Eric, like many other talented and bright young men in America, had a rather typical start at Yale: have an idea/dream, find a soulmate, work on the idea.
While pursuing a degree in computer science at Yale, Ries took cues from young techies in Silicon Valley who had no problem getting VC firms to back their software dreams. So he and a roommate started CatalystRecruiting.com, an online database of student résumés, and lined up their own slice of the VC pie. “In retrospect it was not such a good idea for investors to give money to kids who just barely knew what they were doing,” Ries says. “They were just throwing money at these companies. But when the bubble burst we had no chance.”
This first idea failed along with ideas and dreams of many others in the same dot.com lot. His next go? There.com.
Soon another lesson would begin. Ries describes There.com as a “traditional VC-model startup,” characterized by high fixed costs, a focused marketing strategy—and an underdeveloped sense of what consumers want. “They start a marketing buzz and a beautiful PR launch,” he says of the strategy too often pursued by startups, There.com included. Ries rattles off other hallmarks: blow through cash by bulking up on staff, hire a vice-president of marketing “and the burn rate keeps growing.” The trouble is, “they never tested if there would be immediate consumer adoption,” Ries says. Worse, the company couldn’t easily adapt to change, he says. “It was rigid and top-down.” Neither Ries nor Harvey lasted long.
The second time failed as well. None of the two did not seem to be a killer startup and couldn’t not wither turbulent and volatile tech market conditions. He did not digest well the errors he has made during the first two gos. One pattern he could however clearly see in both of his failures was the perceived gap between the tech strategy and business strategy, i.e. the tech-centered approach versus the customer-centered one.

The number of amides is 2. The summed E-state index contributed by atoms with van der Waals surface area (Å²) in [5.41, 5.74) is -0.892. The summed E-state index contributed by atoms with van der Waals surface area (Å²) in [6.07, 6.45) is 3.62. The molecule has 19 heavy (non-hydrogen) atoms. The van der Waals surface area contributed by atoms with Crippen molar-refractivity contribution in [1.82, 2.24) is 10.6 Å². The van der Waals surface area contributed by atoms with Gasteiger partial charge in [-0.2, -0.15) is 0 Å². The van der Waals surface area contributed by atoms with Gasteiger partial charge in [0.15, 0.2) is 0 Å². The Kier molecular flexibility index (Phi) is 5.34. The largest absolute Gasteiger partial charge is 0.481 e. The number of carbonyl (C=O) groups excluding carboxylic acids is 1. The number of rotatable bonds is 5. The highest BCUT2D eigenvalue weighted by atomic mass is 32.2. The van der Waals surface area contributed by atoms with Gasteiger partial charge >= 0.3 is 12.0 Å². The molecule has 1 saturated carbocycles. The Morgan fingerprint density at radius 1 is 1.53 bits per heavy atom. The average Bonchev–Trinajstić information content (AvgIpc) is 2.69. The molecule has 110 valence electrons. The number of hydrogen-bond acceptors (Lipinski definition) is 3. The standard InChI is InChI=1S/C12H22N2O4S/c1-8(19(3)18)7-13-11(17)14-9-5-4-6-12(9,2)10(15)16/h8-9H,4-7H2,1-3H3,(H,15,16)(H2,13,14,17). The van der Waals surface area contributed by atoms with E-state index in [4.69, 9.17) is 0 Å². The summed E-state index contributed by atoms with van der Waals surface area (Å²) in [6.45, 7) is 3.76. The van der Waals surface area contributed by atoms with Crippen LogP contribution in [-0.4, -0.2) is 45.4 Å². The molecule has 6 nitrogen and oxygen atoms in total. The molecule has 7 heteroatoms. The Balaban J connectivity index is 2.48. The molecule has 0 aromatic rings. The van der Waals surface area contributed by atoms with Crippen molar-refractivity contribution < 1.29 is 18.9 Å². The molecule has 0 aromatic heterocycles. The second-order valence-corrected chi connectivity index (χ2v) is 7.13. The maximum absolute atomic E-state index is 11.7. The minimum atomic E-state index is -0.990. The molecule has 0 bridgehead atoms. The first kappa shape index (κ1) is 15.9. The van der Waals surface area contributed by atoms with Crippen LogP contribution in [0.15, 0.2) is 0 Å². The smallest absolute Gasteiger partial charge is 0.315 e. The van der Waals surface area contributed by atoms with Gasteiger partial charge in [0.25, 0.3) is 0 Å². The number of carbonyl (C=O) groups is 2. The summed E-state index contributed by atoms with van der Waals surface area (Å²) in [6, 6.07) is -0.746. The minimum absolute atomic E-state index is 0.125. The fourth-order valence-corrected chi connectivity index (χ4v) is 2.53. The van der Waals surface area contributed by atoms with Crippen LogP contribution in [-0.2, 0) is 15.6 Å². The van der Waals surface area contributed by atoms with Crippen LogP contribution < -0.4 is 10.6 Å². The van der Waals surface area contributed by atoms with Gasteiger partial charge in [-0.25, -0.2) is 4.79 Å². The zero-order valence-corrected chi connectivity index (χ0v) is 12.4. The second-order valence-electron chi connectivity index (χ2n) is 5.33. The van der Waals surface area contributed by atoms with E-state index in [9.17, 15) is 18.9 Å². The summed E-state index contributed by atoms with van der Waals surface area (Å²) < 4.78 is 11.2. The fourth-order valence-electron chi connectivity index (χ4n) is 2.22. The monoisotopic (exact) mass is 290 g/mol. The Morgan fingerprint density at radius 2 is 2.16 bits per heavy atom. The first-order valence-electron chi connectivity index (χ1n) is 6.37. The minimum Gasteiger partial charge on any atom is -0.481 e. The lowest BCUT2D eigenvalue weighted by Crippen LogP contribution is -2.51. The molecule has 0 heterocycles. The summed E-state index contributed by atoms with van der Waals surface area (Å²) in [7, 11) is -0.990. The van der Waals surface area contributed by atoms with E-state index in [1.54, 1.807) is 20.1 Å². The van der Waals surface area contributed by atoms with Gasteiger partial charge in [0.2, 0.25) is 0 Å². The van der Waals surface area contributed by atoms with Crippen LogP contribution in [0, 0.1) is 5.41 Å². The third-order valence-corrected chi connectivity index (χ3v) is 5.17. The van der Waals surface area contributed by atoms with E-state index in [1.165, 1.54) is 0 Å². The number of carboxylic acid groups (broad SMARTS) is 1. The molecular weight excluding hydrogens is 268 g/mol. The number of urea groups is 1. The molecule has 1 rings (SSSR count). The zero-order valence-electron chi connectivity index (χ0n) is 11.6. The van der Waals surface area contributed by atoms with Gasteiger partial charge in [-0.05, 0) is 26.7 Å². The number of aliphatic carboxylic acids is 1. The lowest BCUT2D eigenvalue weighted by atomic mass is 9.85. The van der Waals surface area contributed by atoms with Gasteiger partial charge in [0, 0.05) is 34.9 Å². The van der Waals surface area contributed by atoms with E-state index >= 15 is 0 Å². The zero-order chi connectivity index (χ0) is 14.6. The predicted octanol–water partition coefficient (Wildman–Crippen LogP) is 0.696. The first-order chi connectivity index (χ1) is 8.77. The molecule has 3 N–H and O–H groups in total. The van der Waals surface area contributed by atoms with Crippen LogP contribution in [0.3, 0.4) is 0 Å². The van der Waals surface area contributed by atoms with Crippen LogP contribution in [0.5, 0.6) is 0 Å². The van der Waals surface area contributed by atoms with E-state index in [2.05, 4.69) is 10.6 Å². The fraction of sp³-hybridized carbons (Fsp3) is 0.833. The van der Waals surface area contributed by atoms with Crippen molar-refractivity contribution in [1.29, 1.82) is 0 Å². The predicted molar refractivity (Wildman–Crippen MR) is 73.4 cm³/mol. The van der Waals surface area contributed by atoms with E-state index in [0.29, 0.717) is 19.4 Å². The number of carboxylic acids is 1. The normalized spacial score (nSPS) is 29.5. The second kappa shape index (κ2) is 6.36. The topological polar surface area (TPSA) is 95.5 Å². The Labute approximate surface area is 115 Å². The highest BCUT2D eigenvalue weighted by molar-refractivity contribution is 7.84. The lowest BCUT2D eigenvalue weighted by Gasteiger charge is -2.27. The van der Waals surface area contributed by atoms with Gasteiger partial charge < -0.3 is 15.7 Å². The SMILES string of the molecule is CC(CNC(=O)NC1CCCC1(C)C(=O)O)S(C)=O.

For Ries, try No. 3 would be a charm. After losing their jobs at There.com, Ries and Harvey began working on their own startup, IMVU. This time, Ries says, the lessons stuck. “I knew I couldn’t just be a tech entrepreneur,” he says. “The tech strategy needs to be determined by the business strategy, not the other way around,” he says. So the company’s first meeting was all about determining culture and values. “Startups don’t fail from lack of technology,” he says. “They fail from lack of customers.”
His discipline, creativity and determination led him and his partner-in-crime Harvey into founding IMVU. This time, he knew well how to organize his startup; he had learnt it a bitter way, but he did. This time he knew well what there was to know about founding a startup, he had two failures under his belt, and he was determined to succeed.
Early on in his tenure as IMVU’s chief technology officer, Ries audited a class at Berkeley’s Haas School of Business. The instructor, Steve Blank, was so impressed with Ries’ attention to strategy and understanding of business R&D, that he called Shawn Carolan, a managing director at Menlo Ventures, and advised him to invest. Carolan describes Ries as the guy who would go out and read a business strategy book the moment someone mentioned it.